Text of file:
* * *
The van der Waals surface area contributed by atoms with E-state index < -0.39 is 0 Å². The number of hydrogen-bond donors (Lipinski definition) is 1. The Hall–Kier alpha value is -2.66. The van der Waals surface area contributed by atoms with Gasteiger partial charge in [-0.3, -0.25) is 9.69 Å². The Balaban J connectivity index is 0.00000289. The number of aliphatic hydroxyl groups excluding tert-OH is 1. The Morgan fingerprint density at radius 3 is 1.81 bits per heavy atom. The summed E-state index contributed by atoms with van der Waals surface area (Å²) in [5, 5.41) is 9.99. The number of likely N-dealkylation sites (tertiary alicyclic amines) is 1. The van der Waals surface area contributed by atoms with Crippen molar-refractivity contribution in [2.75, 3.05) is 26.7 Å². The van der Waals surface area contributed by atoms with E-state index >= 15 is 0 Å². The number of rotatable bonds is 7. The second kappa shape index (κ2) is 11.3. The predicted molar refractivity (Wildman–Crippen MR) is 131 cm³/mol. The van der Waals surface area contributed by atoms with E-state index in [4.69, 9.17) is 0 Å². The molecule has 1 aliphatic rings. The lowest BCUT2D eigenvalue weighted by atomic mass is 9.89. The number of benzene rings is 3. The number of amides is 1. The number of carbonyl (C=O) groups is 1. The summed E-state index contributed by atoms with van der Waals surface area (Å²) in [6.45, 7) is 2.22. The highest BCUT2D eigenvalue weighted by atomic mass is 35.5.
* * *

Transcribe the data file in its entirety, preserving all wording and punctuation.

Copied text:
The van der Waals surface area contributed by atoms with E-state index < -0.39 is 0 Å². The number of hydrogen-bond donors (Lipinski definition) is 1. The Hall–Kier alpha value is -2.66. The van der Waals surface area contributed by atoms with Gasteiger partial charge in [-0.3, -0.25) is 9.69 Å². The Balaban J connectivity index is 0.00000289. The number of aliphatic hydroxyl groups excluding tert-OH is 1. The Morgan fingerprint density at radius 3 is 1.81 bits per heavy atom. The summed E-state index contributed by atoms with van der Waals surface area (Å²) in [5, 5.41) is 9.99. The number of likely N-dealkylation sites (tertiary alicyclic amines) is 1. The van der Waals surface area contributed by atoms with Crippen molar-refractivity contribution in [2.75, 3.05) is 26.7 Å². The van der Waals surface area contributed by atoms with E-state index >= 15 is 0 Å². The number of rotatable bonds is 7. The second kappa shape index (κ2) is 11.3. The predicted molar refractivity (Wildman–Crippen MR) is 131 cm³/mol. The van der Waals surface area contributed by atoms with E-state index in [4.69, 9.17) is 0 Å². The molecule has 1 aliphatic rings. The lowest BCUT2D eigenvalue weighted by atomic mass is 9.89. The number of benzene rings is 3. The number of amides is 1. The number of carbonyl (C=O) groups is 1. The summed E-state index contributed by atoms with van der Waals surface area (Å²) in [6.45, 7) is 2.22. The highest BCUT2D eigenvalue weighted by atomic mass is 35.5.